“One Hundred Years of Servitude” by James Vachowski

Tonight’s the night. My hands shake as they adjust my bow tie. Showered, shaven, not a hair out of place, I flash the mirror my most sincere look of appreciation while rehearsing the speech yet again. I know it word for word, yes, but practice makes perfect.

Still, I am nervous.

I feel her arms upon my shoulders. She reaches around in a warm embrace. Her hands close on mine and cinch the knot about my collar. Our eyes meet in the reflection. Her warm brown gaze is a loving vote of confidence. She makes not a sound.

She doesn’t have to.

With a sigh, I bare my soul to her. “Ah, my Bobo. Where would I be without you?” Fully dressed now, I turn to face her. “You know, I couldn’t have done any of it without you. You know that, don’t you?”

She smiles at me. She knows. She stands high on her toes, reaching up to plant a wet kiss on my cheek.

She smells of ink.

I glance at my watch. A Rolex. I bought it new, to match my success. “We’d better get moving.”
The limousine awaits. We ease into its luxury and set off. Outside, the crisp dark of a wintry night settles over the boulevard as we roll along. I lean back and stretch my legs, warm in my cocoon and content to watch the city’s lit windows pass by in a blur. “Ah, Stockholm.”

We arrive. The door opens. I emerge to flashbulbs.

“Sir, can you comment on the recent allegations of torture!”
“What do you have to say about the accusations of cruelty! Of the captivity?”
“Will you comment on the statements in today’s New York Times? Are they true?”

I give my Bobo a gentle wave, her signal to remain in the car. A patient smile from her, coupled with a nod of understanding. She’s been through this before. At times her entire family has. I close the door firmly, shaking my head the same way. No interviews. Thankfully, a policeman parts the crowd and shows me through. Once inside the foyer, I breathe easier. Where there used to be crowds of protestors, now there are crowds of reporters. These days, my quiet moments have all but disappeared.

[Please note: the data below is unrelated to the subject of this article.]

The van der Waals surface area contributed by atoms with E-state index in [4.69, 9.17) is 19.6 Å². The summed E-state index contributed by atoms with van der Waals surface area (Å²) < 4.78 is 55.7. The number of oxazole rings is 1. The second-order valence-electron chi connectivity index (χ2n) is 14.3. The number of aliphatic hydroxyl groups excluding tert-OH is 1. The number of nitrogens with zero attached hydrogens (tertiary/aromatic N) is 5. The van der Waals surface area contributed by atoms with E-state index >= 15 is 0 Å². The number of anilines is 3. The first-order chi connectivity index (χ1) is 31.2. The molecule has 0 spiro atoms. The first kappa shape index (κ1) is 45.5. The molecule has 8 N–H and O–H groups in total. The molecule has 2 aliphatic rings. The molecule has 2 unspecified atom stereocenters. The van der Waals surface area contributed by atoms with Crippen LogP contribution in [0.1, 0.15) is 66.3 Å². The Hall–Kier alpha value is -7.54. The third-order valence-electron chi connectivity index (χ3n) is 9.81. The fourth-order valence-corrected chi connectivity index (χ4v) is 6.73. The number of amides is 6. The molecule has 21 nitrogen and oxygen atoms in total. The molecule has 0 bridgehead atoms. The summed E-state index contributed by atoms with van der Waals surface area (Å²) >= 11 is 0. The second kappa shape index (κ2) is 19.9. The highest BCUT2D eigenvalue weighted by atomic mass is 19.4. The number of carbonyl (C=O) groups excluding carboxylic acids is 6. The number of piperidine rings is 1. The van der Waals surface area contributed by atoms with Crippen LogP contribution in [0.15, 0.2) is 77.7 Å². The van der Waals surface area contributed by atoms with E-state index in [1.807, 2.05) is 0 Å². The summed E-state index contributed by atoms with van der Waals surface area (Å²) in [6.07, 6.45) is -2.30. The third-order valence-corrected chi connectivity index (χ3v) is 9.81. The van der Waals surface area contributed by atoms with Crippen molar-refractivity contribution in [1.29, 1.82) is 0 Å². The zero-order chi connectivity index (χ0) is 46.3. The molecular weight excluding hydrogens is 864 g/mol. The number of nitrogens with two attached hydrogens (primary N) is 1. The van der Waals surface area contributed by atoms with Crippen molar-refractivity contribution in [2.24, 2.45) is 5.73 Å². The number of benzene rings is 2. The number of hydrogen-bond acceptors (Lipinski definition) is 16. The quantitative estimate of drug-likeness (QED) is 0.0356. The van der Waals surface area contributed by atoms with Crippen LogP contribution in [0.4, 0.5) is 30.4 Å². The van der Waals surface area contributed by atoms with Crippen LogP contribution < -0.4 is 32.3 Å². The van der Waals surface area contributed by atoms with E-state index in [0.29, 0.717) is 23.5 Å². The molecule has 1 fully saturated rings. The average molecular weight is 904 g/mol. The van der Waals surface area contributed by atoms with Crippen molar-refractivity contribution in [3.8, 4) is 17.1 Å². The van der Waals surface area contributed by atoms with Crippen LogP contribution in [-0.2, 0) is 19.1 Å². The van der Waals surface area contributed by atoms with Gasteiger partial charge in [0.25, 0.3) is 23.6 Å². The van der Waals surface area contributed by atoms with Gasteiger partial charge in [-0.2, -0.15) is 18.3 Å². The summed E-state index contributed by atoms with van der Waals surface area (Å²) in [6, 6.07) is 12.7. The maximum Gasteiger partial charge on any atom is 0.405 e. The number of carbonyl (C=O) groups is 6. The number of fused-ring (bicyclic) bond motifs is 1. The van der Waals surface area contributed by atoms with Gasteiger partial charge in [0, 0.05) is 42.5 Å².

As I am late, they escort me directly to the stage. Seated in the wing, I hear my introduction but miss the words. The bright floor lights flash me back to other times, other places, so many years before.

Back to the thin roads of blacktopped highway I would drive late at night. The truck’s worn springs jolted with each bump in the road as the cardboard crates full of discount typewriter ribbon jostled about in the bed.

Back to the cold sidewalk underneath my Bloomsbury flat, the front door chained shut and posted with an eviction notice. They called me a fool then for squandering my entire inheritance on banana futures.

And back to my beloved farmhouse in the Cotswolds, with the lines of PETA activists stretching out along the lane. Many a sharp elbow I caught while forcing my way through their ranks, defenseless as both arms were laden with manuscripts.

And the shipping! Thousands of pounds sterling over the years! Enough money to feed and clothe a small East African village, spent on what?

Stamps.

My reverie is broken by the announcer’s change in tone. “…and so, in recognition of all his accomplishments, from his groundbreaking debut work ‘Simian’ to his most recent bestseller in thirty-two countries, ‘Jane Goodall? She Ate My Head Lice,’ I am proud to present this year’s Nobel Laureate for Literature…”

I smile at my cue and walk briskly onto the stage. The audience smiles back. They rise in a wave of thunderous applause. I am reassured.

It was all worth it.

An embrace from the announcer whose name I have already forgotten. A wave to the crowd. The briefest moment of awkwardness while the applause dies down.

I step to the podium, stand tall, and pull the speech from my pocket. The fresh ink on the note cards has smudged onto my white dress shirt. I look down and smile upon seeing the familiar rows of neat typescript. Ah Bobo. You don’t miss a trick.

The spotlights glare from overhead as I examine the printed text. It may be a simple message of gratitude. It may be a work of oratory genius. It may be sheer gibberish. There is no way for me to know. Though the tears cloud my eyes, I have one last vision.

I see the dank basement of my farmhouse, swirls of cigarette smoke hanging thick in the air. I hear the hard clatter of hairy brown paws striking down on typewriter keys. The sharp noise fills my eardrums as I ponder my shameful secret.

I lick my lips, preparing to recite from memory. The speech comes naturally, the result of years spent practicing for this very moment.

My hands remain steady, holding the note cards I have never learned to read.

“Success…is truly a team effort…”


Profile: James Vachowski

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